Two Sunshine Coast residents were honoured for their commitment to crime prevention last week, one for his lifetime of achievement and one for her youth leadership initiative.
On Nov. 2 the Ministry of Justice and the B.C. Crime Prevention Association honoured Sechelt's Edwin Keeling and recent Elphinstone Secondary School graduate Charlene Smith through the Ministry of Justice Community Safety and Crime Prevention Awards. This year the awards took place in conjunction with Crime Prevention Week, which ran from Nov. 1 to 7.
Keeling, 88, was given the Anthony J. Hulme Award of Distinction for his lifetime contribution and commitment to crime prevention and community safety. Smith received the youth leadership award in recognition of the program she organized last year that saw Odd Squad Productions and Children of the Street Society visit Coast schools to spread their crime prevention message.
Keeling has worked in crime prevention since the 1940s when he first joined the police service in the United Kingdom after serving in the military.
After two years he was promoted to detective and was sent to Hendon Police College, which was staffed by senior officers of New Scotland Yard.
When he moved to Canada in 1955 Keeling signed up with the Toronto police force; however, he left the force to work in the oil and gas sector in 1956. His crime prevention past would follow him, though.
In the 1970s Keeling was asked to sit on a crime prevention committee being set up by the mayor of Ottawa.
A neighbour who was familiar with Keeling's years in the police force nominated him for the position.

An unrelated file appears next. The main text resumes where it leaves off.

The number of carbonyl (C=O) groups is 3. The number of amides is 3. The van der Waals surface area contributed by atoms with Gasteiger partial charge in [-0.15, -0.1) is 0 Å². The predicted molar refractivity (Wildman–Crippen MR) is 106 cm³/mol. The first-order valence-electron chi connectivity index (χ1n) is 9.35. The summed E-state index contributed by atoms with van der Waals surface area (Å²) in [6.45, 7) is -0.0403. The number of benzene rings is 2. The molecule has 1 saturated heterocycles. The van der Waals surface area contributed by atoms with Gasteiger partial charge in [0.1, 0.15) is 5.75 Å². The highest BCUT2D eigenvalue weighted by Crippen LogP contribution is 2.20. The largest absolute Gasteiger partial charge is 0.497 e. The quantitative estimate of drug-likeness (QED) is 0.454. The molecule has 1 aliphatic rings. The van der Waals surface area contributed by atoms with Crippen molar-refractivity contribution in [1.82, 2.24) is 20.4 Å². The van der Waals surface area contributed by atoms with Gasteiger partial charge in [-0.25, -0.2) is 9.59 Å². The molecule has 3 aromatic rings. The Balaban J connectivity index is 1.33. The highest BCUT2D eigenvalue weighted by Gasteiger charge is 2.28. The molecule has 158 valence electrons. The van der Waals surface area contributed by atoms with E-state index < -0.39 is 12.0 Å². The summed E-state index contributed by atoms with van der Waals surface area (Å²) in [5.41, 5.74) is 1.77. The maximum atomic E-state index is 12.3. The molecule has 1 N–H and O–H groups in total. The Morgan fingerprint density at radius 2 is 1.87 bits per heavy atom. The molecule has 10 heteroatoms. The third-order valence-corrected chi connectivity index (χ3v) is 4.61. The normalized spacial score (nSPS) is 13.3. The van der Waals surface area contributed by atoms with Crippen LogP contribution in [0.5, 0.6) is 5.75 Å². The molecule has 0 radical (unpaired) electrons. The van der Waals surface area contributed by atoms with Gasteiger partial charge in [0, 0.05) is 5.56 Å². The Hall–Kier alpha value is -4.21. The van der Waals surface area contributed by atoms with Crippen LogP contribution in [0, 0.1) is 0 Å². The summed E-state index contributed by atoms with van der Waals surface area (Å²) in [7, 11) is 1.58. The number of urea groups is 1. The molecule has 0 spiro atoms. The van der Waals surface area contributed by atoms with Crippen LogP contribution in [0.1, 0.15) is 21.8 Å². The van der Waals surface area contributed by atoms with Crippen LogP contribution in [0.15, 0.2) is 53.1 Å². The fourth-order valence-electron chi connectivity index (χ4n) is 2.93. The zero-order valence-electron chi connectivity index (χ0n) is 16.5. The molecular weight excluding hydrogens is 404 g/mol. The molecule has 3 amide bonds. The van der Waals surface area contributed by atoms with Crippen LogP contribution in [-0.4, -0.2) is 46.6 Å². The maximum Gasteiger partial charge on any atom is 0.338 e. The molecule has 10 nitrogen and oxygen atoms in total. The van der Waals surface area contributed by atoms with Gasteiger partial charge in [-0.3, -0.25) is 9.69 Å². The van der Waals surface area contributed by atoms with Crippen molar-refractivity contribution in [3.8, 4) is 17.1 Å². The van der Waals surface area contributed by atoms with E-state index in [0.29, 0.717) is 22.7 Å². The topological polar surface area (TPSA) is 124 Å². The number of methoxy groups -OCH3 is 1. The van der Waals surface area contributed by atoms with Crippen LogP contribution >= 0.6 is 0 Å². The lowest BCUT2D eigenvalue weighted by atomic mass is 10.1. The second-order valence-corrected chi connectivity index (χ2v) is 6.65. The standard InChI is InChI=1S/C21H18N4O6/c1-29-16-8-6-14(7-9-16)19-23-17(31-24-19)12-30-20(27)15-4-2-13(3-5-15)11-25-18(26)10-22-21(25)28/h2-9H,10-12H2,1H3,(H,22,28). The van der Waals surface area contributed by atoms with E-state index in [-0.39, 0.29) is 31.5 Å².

So I ended up working with the Ottawa City Police and I started up the Block Watch program. I mobilized every house around where I lived and got them all organized, Keeling said.
It was the beginning of what would be a long commitment to the Block Watch program in Ottawa and later British Columbia.
Keeling's sister lived on the Sunshine Coast in Madeira Park. In 1995 Keeling decided to move to the Coast to help her care for her ailing husband. Once here his sister volunteered him for another crime prevention position helping start the Pender Harbour community police office. He got heavily involved in that effort as well as setting up more than 30 Block Watch areas on the Sunshine Coast. For the past 17 years he has given countless hours to volunteering at the Pender police office and setting up local Block Watch programs.
Ed Keeling is a fixture at the community policing office in Pender Harbour and is one of those people who give continuously and selflessly, said Sunshine Coast RCMP Staff Sgt. Herb Berdahl. He is one of our longest-serving volunteers and has been involved in crime prevention for decades. He is an engaging individual who is committed to both serving and sharing his wealth of knowledge for the benefit of others.
Berdahl was equally impressed with Smith's dedication to crime prevention and the award she won for her 2011 program geared toward Sunshine Coast youth.
Smith's program brought in outside agencies to teach important safety skills to high school and elementary students.
Unfortunately sometimes, as police officers, we deal with the negative side of society quite frequently, and what you see here is exactly the opposite, Berdahl said. The future bodes well for us as a country and as a community when there are young people like Charlene out there.
If you would like to volunteer with the Pender Harbour community policing office, Keeling urges you to call 604-883-2026.
We need a bunch more volunteers to help out, he said, noting volunteers need no specific skill sets but must pass a criminal records check.
Smith is also looking for local youth who want to carry her crime prevention torch now that she is off-Coast studying at the University of Victoria.
If you would like to get involved and organize a youth crime prevention project for the Coast next year, contact Smith at firstname.lastname@example.org.
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